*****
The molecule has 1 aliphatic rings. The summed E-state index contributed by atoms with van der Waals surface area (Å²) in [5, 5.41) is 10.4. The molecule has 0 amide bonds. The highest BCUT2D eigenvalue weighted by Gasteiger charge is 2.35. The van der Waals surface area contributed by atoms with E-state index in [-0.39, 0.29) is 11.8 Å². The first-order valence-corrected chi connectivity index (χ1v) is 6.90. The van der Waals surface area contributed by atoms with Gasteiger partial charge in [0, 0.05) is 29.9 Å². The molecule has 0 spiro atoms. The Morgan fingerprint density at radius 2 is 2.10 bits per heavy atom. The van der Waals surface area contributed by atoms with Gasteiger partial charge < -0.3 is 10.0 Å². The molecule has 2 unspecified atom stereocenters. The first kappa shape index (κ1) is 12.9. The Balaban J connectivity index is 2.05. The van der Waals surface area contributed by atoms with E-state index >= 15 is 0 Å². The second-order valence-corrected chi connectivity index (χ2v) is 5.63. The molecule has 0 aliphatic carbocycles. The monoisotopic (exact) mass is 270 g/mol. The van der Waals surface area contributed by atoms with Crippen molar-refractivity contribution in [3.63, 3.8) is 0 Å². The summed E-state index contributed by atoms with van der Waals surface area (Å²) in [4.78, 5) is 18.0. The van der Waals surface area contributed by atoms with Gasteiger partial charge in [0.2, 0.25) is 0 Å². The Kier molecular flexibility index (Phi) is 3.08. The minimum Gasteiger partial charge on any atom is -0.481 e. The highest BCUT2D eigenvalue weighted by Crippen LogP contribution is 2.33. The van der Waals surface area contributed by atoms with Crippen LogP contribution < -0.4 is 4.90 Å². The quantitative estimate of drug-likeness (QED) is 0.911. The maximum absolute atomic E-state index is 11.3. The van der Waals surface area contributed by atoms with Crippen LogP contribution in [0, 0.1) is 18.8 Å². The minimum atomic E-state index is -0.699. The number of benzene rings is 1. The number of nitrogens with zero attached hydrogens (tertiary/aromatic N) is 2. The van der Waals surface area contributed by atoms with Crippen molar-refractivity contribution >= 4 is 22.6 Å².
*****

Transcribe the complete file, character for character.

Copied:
The molecule has 1 aliphatic rings. The summed E-state index contributed by atoms with van der Waals surface area (Å²) in [5, 5.41) is 10.4. The molecule has 0 amide bonds. The highest BCUT2D eigenvalue weighted by Gasteiger charge is 2.35. The van der Waals surface area contributed by atoms with E-state index in [-0.39, 0.29) is 11.8 Å². The first-order valence-corrected chi connectivity index (χ1v) is 6.90. The van der Waals surface area contributed by atoms with Gasteiger partial charge in [0, 0.05) is 29.9 Å². The molecule has 0 spiro atoms. The Morgan fingerprint density at radius 2 is 2.10 bits per heavy atom. The van der Waals surface area contributed by atoms with Gasteiger partial charge < -0.3 is 10.0 Å². The molecule has 2 unspecified atom stereocenters. The first kappa shape index (κ1) is 12.9. The Balaban J connectivity index is 2.05. The van der Waals surface area contributed by atoms with E-state index >= 15 is 0 Å². The second-order valence-corrected chi connectivity index (χ2v) is 5.63. The molecule has 0 aliphatic carbocycles. The monoisotopic (exact) mass is 270 g/mol. The van der Waals surface area contributed by atoms with Crippen molar-refractivity contribution in [3.63, 3.8) is 0 Å². The summed E-state index contributed by atoms with van der Waals surface area (Å²) in [4.78, 5) is 18.0. The van der Waals surface area contributed by atoms with Gasteiger partial charge in [0.2, 0.25) is 0 Å². The Kier molecular flexibility index (Phi) is 3.08. The minimum Gasteiger partial charge on any atom is -0.481 e. The highest BCUT2D eigenvalue weighted by Crippen LogP contribution is 2.33. The van der Waals surface area contributed by atoms with Crippen LogP contribution < -0.4 is 4.90 Å². The quantitative estimate of drug-likeness (QED) is 0.911. The maximum absolute atomic E-state index is 11.3. The van der Waals surface area contributed by atoms with Crippen LogP contribution in [0, 0.1) is 18.8 Å². The minimum atomic E-state index is -0.699. The number of benzene rings is 1. The number of nitrogens with zero attached hydrogens (tertiary/aromatic N) is 2. The van der Waals surface area contributed by atoms with Crippen molar-refractivity contribution >= 4 is 22.6 Å².